Original X-MEN Movie Concept Revealed!


In 2000, director Bryan Singer helped to usher in the new era of comic book movies that we all know and love today with X-Men. The film, starring Patrick Stewart, Hugh Jackman and Ian McKellan, grossed nearly $300 million and launched a $900 million franchise. But a decade before the film was released, an earlier plan to bring the X-Men to the screen was in the development stages. Would you believe that couple (at the time) James Cameron and Kathryn Bigelow (director of Best Picture winner The Hurt Locker) were attached as producer and director, respectively? It's true, as Chris Claremont, long-time comics writer for the X-Men, revealed at a recent Columbia University Q&A panel.


Claremont said his choices for the roles of Wolverine and Storm were Bob Hoskins and Angela Bassett. In the comics, Wolverine is meant to be a dimunitive tough guy. Claremont felt Hoskins was the right guy for the job when he saw the 1984 film Lassiter where he is seen threatening Tom Selleck. Claremont and Stan Lee went to Lightstorm Entertainment to pitch the X-Men film to Cameron in 1990. Things seemed to be going well during the meeting until Lee turned to Cameron and asked him what he thought about a Spider-Man film. As Cameron and Lee talked excitedly, Claremont's hopes were dashed. "About 20 minutes later all the Lightstorm guys and I are looking at each other, and we all know the X-Men deal has just evaporated. Kathryn goes off and writes a screen treatment for X-Men that was eaten alive by all the idiots who have a piece of Spider-Man because Marvel during its evolution has sold off the rights time and time and time again." And we all know what happened with that Spider-Man script that James Cameron was writing. I'm pretty sure Cameron needs to stay away from superheroes in general.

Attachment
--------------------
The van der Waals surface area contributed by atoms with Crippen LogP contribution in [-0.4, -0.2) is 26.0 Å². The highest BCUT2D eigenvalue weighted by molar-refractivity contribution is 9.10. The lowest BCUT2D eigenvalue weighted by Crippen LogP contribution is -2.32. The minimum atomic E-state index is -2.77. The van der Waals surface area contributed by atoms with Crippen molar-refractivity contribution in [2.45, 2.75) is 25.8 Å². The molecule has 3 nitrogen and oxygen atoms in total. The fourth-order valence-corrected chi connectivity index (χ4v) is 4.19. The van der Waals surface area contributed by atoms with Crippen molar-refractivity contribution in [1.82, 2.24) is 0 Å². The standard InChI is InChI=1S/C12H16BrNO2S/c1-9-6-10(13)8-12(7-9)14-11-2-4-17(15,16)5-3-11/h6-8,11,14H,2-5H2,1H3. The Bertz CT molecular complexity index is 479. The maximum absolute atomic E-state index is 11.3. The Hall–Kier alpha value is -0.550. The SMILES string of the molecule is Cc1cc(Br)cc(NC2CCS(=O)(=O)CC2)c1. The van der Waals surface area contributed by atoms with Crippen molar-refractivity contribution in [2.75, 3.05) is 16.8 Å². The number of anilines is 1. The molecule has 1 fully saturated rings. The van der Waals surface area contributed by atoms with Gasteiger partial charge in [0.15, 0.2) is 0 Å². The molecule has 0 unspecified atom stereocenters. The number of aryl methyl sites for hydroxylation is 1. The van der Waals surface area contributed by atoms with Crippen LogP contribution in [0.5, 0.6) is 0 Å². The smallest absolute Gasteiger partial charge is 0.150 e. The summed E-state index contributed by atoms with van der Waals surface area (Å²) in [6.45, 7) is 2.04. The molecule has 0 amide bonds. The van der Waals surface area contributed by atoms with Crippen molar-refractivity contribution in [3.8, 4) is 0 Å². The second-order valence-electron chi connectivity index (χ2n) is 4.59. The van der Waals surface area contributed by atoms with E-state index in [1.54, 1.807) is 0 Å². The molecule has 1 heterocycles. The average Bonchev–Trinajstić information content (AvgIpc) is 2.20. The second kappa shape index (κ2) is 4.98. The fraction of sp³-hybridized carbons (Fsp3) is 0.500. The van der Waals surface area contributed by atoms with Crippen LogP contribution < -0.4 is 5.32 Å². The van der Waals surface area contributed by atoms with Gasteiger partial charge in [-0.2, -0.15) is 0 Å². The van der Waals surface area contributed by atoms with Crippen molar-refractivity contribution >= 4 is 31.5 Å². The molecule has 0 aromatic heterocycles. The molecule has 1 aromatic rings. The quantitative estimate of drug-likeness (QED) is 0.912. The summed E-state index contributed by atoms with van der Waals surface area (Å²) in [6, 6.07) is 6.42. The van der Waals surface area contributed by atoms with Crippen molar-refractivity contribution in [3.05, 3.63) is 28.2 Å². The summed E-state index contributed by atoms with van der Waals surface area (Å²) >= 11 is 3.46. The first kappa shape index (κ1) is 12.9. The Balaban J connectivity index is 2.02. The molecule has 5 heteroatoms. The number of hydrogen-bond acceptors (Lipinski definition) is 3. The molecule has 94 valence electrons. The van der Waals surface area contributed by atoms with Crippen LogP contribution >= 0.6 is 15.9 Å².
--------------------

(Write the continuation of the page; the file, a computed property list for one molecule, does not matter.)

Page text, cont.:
I'm not quite sure if casting Hoskins would have been a good idea to comic book fans. Don't get me wrong, I think Hoskins is a great actor. But at the time (and still today), Hoskins was well-remembered from Robert Zemeckis' 1988 film Who Framed Roger Rabbit who played the gruff yet likable boozy detective Eddie Valient. Hugh Jackman came out of nowhere and really brought the character to life even though he didn't quite match the character from the comics in look. Through his performance, he captured the attitude that the character is most well-known for. It says a lot too that with his hysterical cameo in X-Men: First Class, Jackman has now passed Christopher Reeve as an actor who has reprised his superhero role the most times in a film (five times). Would you have liked to have seen a Cameron/Bigelow X-Men movie?

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